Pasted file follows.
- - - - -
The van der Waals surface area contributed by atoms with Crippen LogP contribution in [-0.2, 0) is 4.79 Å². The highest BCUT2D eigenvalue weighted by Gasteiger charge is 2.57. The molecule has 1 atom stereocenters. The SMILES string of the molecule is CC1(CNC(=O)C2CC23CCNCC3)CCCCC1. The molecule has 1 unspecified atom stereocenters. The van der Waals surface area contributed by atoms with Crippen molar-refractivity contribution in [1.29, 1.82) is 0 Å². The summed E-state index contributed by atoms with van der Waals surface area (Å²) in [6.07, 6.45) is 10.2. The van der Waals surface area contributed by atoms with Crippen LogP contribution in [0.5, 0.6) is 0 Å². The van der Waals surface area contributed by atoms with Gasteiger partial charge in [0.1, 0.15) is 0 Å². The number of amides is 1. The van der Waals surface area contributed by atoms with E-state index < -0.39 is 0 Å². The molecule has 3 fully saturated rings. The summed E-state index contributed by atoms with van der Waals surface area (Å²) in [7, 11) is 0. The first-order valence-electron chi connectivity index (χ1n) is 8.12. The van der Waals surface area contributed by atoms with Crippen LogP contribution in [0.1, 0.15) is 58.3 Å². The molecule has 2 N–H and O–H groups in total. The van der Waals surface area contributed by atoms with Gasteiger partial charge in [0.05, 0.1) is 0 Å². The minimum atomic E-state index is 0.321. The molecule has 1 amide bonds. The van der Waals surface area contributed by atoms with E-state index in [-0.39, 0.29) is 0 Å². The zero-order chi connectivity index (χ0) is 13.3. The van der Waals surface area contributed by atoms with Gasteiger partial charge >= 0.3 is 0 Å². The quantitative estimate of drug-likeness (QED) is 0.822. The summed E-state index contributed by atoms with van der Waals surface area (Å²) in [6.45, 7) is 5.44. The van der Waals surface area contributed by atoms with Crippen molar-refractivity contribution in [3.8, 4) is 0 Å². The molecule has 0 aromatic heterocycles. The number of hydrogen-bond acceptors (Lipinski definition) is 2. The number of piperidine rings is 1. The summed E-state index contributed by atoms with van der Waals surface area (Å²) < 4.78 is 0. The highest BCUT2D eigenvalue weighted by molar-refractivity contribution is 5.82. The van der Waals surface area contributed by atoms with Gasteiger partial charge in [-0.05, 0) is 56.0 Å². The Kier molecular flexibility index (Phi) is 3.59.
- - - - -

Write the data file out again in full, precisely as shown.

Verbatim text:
The van der Waals surface area contributed by atoms with Crippen LogP contribution in [-0.2, 0) is 4.79 Å². The highest BCUT2D eigenvalue weighted by Gasteiger charge is 2.57. The molecule has 1 atom stereocenters. The SMILES string of the molecule is CC1(CNC(=O)C2CC23CCNCC3)CCCCC1. The molecule has 1 unspecified atom stereocenters. The van der Waals surface area contributed by atoms with Crippen molar-refractivity contribution in [1.29, 1.82) is 0 Å². The summed E-state index contributed by atoms with van der Waals surface area (Å²) in [6.07, 6.45) is 10.2. The van der Waals surface area contributed by atoms with Crippen LogP contribution in [0.5, 0.6) is 0 Å². The van der Waals surface area contributed by atoms with Gasteiger partial charge in [0.1, 0.15) is 0 Å². The number of amides is 1. The van der Waals surface area contributed by atoms with E-state index < -0.39 is 0 Å². The molecule has 3 fully saturated rings. The summed E-state index contributed by atoms with van der Waals surface area (Å²) in [7, 11) is 0. The first-order valence-electron chi connectivity index (χ1n) is 8.12. The van der Waals surface area contributed by atoms with Crippen LogP contribution in [0.1, 0.15) is 58.3 Å². The molecule has 2 N–H and O–H groups in total. The van der Waals surface area contributed by atoms with Gasteiger partial charge in [0.05, 0.1) is 0 Å². The minimum atomic E-state index is 0.321. The molecule has 1 amide bonds. The van der Waals surface area contributed by atoms with E-state index in [-0.39, 0.29) is 0 Å². The zero-order chi connectivity index (χ0) is 13.3. The van der Waals surface area contributed by atoms with Gasteiger partial charge >= 0.3 is 0 Å². The quantitative estimate of drug-likeness (QED) is 0.822. The summed E-state index contributed by atoms with van der Waals surface area (Å²) in [6.45, 7) is 5.44. The van der Waals surface area contributed by atoms with Crippen molar-refractivity contribution in [3.8, 4) is 0 Å². The molecule has 0 aromatic heterocycles. The number of hydrogen-bond acceptors (Lipinski definition) is 2. The number of piperidine rings is 1. The summed E-state index contributed by atoms with van der Waals surface area (Å²) < 4.78 is 0. The highest BCUT2D eigenvalue weighted by molar-refractivity contribution is 5.82. The van der Waals surface area contributed by atoms with Gasteiger partial charge in [-0.05, 0) is 56.0 Å². The Kier molecular flexibility index (Phi) is 3.59.